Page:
The Great Gatsby.js

Shiven Kumar | February 22, 2021 | 3 min read


Any developer who has even thought about trying out front-end software development has likely heard of React. It’s one of the most popular front-end frameworks and is relatively easy to pick up. So, of course, as a student developer wanting to expand my skill set, I wanted to try and learn it! 

One problem

I had absolutely zero web development experience, with the vast majority of my past projects being simple Java and C++ desktop apps and a few Android apps in between. As a hardcore object-oriented programmer, I found React (and JavaScript in general) to be a lot less structured than I was used to; it affected my productivity and enjoyment while coding. Bugs were harder to trace, code was less reusable, and there were functions all over the place! 

Enter Gatsby (with a little help from TypeScript)

My mentor at Prosperly introduced me to Gatsby.js, a static website generator that uses React to allow fast, easy website building with a more structured approach than a pure React page. It requires almost none of the boilerplate and templated code you would need for a more HTML-first approach. Using TypeScript also alleviated most of my struggles coming from statically typed languages like Java and C++.

For the next person looking to build a site with Gatsby and React, I would pass on these lessons I learned the hard way:

  1. Baby Steps. When starting a website, it may be tempting to dive straight in and start coding. First, try to plan out the page or widget you are trying to create, whether on a computer or even just a rough sketch of some rectangles. Visualize where each piece will go, and then work from there. Wherever possible, try to reuse code or make flexible components and containers to make less work for yourself later on. If you decide to change your site's color scheme, you don’t want to have to go and edit the inline CSS of fifty different buttons and text boxes! Prioritize modular design and reusable React components to make it easier to code, easier to read, and easier to modify.
  2. Don’t be afraid of GraphQL. When starting with React and Gatsby, even beginners to JavaScript who have some other programming experience should be able to dive right in. GraphQL, on the other hand, may be very new to many of you (I know I had never heard of it before). Don’t be intimidated! GraphQL is a powerful but easy-to-learn tool - it will make your image loading and data queries simple after only a little time invested. Gatsby even has many plugins to make GraphQL even faster and allow you to do things like automatically generate blog post pages from simple Markdown files. There’s no need to be a master of GraphQL, but more than just a basic understanding will do wonders for your understanding of tutorials and documentation and allow your sites to really flourish.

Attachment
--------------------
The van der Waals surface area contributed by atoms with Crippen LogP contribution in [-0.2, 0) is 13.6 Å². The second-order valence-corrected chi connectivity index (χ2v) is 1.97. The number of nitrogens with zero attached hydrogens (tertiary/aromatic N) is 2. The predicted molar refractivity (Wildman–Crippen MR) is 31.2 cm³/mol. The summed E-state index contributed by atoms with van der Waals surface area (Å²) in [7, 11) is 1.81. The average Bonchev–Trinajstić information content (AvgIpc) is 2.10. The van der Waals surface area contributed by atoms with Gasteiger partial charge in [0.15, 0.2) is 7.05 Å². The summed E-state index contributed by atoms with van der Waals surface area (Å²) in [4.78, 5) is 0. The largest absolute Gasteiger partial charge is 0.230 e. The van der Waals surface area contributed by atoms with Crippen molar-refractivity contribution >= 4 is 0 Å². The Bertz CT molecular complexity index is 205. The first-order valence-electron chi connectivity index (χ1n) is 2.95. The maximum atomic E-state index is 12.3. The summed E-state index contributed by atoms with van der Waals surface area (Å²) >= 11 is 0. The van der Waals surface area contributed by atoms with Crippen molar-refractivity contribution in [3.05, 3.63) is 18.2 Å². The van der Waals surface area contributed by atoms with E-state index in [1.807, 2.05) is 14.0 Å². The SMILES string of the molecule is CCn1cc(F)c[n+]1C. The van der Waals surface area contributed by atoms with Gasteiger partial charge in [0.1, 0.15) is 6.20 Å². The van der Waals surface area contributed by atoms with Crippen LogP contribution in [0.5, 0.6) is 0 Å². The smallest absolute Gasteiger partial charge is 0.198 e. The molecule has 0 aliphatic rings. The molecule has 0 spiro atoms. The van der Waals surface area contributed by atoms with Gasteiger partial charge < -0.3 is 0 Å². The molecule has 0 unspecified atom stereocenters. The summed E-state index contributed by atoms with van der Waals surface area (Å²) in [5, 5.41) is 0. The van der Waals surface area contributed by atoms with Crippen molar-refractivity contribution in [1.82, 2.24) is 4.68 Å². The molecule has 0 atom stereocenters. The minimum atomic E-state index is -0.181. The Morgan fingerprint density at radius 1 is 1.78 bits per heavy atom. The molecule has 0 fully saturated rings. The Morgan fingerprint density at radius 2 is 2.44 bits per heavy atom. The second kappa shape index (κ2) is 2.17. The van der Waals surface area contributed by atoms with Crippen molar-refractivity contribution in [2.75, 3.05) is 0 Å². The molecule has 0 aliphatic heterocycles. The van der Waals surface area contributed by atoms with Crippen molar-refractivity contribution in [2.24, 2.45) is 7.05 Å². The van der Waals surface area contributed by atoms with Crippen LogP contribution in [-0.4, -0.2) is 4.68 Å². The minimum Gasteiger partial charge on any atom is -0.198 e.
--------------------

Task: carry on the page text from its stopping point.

While building a web page for Prosperly using Gatsby, I learned a lot about React and web development in general and my own coding style. Previously, I had learned (and taught) good software design practices, including modularity and readability, but I always saw web development as comparatively messy and disorganized. My only experience with it was mostly HTML templates.

Working with my mentor at Prosperly, I was able to adapt all my software design practices and bring them over to web development. Reusable components, modular pages, and clean, concise code made my site a joy to code and easy for others to understand. I want to thank the Prosperly team for providing an amazing learning experience with website design, from providing beautiful graphics to an easy-to-understand codebase, and I look forward to continuing my front-end work!

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